Left-behind Villages, Left-behind Children: Migration and Cognitive Achievement of Rural Children in China

Wubin Xie , The George Washington University
John Sandberg, The George Washington University
Cheng Huang, The George Washington University
Elanah Uretsky, Brandeis University

Although the potential effects of migration on cognitive development of children in origin communities reflect both household- and community-level processes, few studies have examined how community-level migration affects child cognitive development. Applying multilevel methods to a nationally representative data of 2248 children from 427 villages in China, we examine whether village migration intensity influence child cognitive ability, and if so, what accounts for them. Findings suggest lower cognitive achievement in communities experiencing high migration intensity. Children living in high migration intensity are expected to have a 1.33 and 1.54 unit lower verbal and math scores, which is equivalent of 0.62 and 0.87 year of formal education respectively. A possible explanation for this effect is the change in demographic composition that communities are depleted with better educated adults.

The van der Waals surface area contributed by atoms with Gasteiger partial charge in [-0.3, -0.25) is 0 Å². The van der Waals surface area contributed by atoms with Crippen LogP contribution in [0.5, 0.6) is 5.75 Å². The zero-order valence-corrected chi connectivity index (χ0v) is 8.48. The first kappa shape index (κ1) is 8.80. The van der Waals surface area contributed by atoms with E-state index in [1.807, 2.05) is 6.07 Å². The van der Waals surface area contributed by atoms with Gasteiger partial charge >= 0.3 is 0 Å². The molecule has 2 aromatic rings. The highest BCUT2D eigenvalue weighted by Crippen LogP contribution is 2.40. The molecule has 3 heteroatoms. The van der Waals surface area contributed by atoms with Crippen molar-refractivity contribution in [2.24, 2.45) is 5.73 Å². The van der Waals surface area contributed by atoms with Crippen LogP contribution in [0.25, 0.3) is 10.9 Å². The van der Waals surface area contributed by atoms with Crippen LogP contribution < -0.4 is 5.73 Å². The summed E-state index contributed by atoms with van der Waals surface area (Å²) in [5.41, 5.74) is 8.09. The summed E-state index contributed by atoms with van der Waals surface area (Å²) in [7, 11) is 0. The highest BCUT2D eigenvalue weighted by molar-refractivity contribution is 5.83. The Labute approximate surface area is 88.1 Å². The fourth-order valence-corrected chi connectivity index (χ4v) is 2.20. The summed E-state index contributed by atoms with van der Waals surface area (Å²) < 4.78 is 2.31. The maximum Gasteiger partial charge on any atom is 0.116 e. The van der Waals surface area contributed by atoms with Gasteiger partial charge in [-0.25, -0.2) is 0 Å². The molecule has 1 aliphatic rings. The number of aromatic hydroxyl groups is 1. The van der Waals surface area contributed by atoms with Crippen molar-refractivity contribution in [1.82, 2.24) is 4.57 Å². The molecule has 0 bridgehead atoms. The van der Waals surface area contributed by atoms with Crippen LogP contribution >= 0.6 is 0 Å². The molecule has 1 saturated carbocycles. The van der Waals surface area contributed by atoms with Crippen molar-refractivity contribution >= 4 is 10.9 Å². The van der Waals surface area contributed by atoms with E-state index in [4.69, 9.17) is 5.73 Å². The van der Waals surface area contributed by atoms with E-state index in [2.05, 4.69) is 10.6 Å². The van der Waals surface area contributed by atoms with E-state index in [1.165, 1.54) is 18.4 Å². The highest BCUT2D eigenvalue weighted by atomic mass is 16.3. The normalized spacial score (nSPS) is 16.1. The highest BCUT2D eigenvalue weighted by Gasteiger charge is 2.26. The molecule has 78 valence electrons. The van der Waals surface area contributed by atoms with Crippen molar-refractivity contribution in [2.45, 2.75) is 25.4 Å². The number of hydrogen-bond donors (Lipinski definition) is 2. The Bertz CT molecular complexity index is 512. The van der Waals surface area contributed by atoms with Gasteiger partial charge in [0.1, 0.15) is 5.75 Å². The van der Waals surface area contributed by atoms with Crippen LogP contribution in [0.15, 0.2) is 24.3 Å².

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 Presented in Session 240. Migration and Educational Outcomes